Sheila, a 45-year-old woman with Cerebral Palsy and learning disability and living in supported accommodation, alleged her purse had been stolen when she was out shopping. Sheila had moderately good understanding but her speech was extremely difficult to follow due to her Cerebral Palsy. After a detailed assessment of her communication abilities, at the request of the police, the Registered Intermediary (RI) met with the interviewing officer for joint planning before supporting Sheila’s video recorded interview.
Although the RI role is not to generate questions at interview, s/he is empowered to assist both witness and police when either questions or answers are not understood. Co-working between police and RI worked very well in this case. The RI organized communication aids including familiar symbols and picture boards. She also helped the officer to keep his questions simple so that Sheila’s replies could be short. At times it was necessary to help the interviewer when Sheila’s speech sounds or longer words were hard to follow.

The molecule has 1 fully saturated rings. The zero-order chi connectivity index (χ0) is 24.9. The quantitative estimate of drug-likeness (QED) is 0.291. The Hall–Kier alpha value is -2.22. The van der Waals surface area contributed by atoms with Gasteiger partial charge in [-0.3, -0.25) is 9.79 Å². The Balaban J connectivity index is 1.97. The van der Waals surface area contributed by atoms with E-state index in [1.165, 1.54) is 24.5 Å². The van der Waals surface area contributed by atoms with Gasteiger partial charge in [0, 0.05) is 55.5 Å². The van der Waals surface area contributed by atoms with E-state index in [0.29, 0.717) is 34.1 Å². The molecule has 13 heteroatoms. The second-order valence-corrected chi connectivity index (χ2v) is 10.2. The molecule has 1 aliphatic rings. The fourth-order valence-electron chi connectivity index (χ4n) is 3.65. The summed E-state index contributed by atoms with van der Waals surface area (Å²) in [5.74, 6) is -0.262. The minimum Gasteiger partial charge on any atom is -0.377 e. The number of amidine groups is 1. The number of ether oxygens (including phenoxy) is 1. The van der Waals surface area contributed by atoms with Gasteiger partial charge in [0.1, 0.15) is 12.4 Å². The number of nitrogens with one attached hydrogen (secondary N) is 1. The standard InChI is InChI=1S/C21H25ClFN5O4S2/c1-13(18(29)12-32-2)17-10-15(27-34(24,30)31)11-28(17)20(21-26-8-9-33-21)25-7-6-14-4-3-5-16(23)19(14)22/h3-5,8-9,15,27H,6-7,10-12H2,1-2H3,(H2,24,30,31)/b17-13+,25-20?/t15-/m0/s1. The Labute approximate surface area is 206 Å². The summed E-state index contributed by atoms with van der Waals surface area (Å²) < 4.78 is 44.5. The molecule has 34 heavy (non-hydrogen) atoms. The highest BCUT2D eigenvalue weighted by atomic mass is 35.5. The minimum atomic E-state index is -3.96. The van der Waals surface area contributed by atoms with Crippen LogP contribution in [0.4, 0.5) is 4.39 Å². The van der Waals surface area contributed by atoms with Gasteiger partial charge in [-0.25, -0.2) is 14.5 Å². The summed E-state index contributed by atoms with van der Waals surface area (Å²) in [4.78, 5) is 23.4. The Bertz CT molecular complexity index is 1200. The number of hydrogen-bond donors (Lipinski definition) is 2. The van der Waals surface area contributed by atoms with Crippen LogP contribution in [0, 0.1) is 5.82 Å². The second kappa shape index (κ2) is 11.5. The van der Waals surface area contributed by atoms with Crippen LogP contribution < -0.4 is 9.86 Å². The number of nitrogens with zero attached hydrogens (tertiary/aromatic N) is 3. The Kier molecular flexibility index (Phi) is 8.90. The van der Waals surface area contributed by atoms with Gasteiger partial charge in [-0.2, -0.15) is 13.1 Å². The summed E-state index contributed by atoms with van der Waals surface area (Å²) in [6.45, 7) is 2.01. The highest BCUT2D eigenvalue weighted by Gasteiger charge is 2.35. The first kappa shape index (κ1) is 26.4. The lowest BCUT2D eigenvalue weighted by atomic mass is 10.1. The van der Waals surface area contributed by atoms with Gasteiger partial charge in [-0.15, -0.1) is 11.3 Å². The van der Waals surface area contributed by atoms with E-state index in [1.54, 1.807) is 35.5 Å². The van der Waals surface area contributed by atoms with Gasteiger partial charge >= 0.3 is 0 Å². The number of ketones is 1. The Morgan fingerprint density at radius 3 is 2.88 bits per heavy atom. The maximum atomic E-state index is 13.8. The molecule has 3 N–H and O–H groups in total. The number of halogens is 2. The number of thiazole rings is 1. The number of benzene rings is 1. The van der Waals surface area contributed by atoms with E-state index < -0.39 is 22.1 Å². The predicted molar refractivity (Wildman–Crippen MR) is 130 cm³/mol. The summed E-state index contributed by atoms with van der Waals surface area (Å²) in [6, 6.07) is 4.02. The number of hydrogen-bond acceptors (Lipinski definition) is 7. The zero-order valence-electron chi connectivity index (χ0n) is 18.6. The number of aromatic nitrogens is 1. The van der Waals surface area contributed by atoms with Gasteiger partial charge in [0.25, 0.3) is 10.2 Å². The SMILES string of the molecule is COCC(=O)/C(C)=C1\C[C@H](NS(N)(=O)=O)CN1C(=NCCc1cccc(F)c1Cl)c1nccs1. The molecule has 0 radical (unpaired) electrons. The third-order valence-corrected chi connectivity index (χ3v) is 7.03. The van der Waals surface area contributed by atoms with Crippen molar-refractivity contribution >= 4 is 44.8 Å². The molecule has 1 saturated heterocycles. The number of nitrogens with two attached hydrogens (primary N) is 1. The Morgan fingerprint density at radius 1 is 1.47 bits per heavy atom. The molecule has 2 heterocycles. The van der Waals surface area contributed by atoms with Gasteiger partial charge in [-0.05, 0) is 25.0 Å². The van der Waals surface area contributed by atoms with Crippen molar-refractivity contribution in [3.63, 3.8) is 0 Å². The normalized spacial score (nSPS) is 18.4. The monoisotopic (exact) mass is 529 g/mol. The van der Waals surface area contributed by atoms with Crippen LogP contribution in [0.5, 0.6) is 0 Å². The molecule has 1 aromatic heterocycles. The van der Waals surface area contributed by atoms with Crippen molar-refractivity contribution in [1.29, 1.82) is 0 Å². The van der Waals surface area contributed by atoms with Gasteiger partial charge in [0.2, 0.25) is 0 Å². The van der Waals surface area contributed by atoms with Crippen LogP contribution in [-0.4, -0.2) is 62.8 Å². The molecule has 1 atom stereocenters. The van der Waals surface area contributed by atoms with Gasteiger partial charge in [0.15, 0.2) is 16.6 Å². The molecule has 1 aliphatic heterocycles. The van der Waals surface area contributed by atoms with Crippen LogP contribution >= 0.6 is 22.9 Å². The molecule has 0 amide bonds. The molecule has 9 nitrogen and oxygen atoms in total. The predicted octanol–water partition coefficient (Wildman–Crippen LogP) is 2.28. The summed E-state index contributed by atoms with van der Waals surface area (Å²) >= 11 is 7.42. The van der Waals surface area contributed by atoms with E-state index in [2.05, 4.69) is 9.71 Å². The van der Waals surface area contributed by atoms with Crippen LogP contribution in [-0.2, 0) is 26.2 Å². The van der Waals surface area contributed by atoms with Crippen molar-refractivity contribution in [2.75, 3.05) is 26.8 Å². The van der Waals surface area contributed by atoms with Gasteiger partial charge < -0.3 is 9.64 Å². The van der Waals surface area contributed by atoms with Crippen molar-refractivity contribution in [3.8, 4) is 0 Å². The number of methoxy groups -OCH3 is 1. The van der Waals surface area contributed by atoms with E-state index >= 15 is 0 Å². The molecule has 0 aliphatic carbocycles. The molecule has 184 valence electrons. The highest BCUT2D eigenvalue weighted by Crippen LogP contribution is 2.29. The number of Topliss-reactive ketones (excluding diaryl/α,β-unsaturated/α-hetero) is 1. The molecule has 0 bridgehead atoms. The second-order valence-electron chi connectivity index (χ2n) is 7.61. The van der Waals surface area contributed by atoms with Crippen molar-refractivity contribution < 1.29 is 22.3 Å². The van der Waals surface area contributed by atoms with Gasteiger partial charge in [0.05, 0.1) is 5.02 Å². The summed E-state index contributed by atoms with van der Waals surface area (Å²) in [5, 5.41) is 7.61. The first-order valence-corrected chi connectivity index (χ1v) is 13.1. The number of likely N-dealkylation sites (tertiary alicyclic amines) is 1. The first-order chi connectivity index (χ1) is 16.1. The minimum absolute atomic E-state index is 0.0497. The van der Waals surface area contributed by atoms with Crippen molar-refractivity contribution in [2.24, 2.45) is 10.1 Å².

Following the interview, the RI wrote a full report on Sheila’s communication difficulties and also noted the problems that had arisen at interview. This report was sent to the Crown Prosecution Service who considered all the evidence obtained, including Sheila’s videoed interview, and made an application to the Court for further assistance from the RI at the trial.
At the trial, with the RI’s support of two-way communication, Sheila was able to answer the questions put to her; and the lawyers and jury were enabled to understand her evidence. She stated that she could not otherwise have managed.
The jury found the defendant, an ex neighbour, guilty.
For an example of systemic abuse of vulnerable residents in a care home, where a team of intermediares were used as part of the trail see an article in the Guardian here.